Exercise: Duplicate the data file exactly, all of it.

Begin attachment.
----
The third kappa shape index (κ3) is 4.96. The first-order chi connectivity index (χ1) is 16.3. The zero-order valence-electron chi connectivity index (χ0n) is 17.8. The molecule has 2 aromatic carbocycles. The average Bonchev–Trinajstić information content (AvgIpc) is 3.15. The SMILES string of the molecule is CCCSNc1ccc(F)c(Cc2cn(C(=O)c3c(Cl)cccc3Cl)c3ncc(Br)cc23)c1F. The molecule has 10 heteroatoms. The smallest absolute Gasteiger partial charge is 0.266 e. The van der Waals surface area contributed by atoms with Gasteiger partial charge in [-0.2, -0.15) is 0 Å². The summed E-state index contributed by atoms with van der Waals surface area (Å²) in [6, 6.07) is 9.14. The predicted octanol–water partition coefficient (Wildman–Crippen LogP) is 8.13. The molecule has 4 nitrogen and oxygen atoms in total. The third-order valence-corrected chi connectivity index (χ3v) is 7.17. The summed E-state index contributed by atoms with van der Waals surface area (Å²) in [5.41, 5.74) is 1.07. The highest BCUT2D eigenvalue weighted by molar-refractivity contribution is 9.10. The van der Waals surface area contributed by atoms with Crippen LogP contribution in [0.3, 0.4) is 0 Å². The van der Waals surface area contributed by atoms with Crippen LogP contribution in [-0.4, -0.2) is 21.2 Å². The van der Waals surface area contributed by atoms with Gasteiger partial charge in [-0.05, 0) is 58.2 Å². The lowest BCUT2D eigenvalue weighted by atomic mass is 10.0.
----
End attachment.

The third kappa shape index (κ3) is 4.96. The first-order chi connectivity index (χ1) is 16.3. The zero-order valence-electron chi connectivity index (χ0n) is 17.8. The molecule has 2 aromatic carbocycles. The average Bonchev–Trinajstić information content (AvgIpc) is 3.15. The SMILES string of the molecule is CCCSNc1ccc(F)c(Cc2cn(C(=O)c3c(Cl)cccc3Cl)c3ncc(Br)cc23)c1F. The molecule has 10 heteroatoms. The smallest absolute Gasteiger partial charge is 0.266 e. The van der Waals surface area contributed by atoms with Gasteiger partial charge in [-0.2, -0.15) is 0 Å². The summed E-state index contributed by atoms with van der Waals surface area (Å²) in [6, 6.07) is 9.14. The predicted octanol–water partition coefficient (Wildman–Crippen LogP) is 8.13. The molecule has 4 nitrogen and oxygen atoms in total. The third-order valence-corrected chi connectivity index (χ3v) is 7.17. The summed E-state index contributed by atoms with van der Waals surface area (Å²) in [5.41, 5.74) is 1.07. The highest BCUT2D eigenvalue weighted by molar-refractivity contribution is 9.10. The van der Waals surface area contributed by atoms with Crippen LogP contribution in [0.3, 0.4) is 0 Å². The van der Waals surface area contributed by atoms with Crippen LogP contribution in [-0.4, -0.2) is 21.2 Å². The van der Waals surface area contributed by atoms with Gasteiger partial charge in [-0.05, 0) is 58.2 Å². The lowest BCUT2D eigenvalue weighted by atomic mass is 10.0.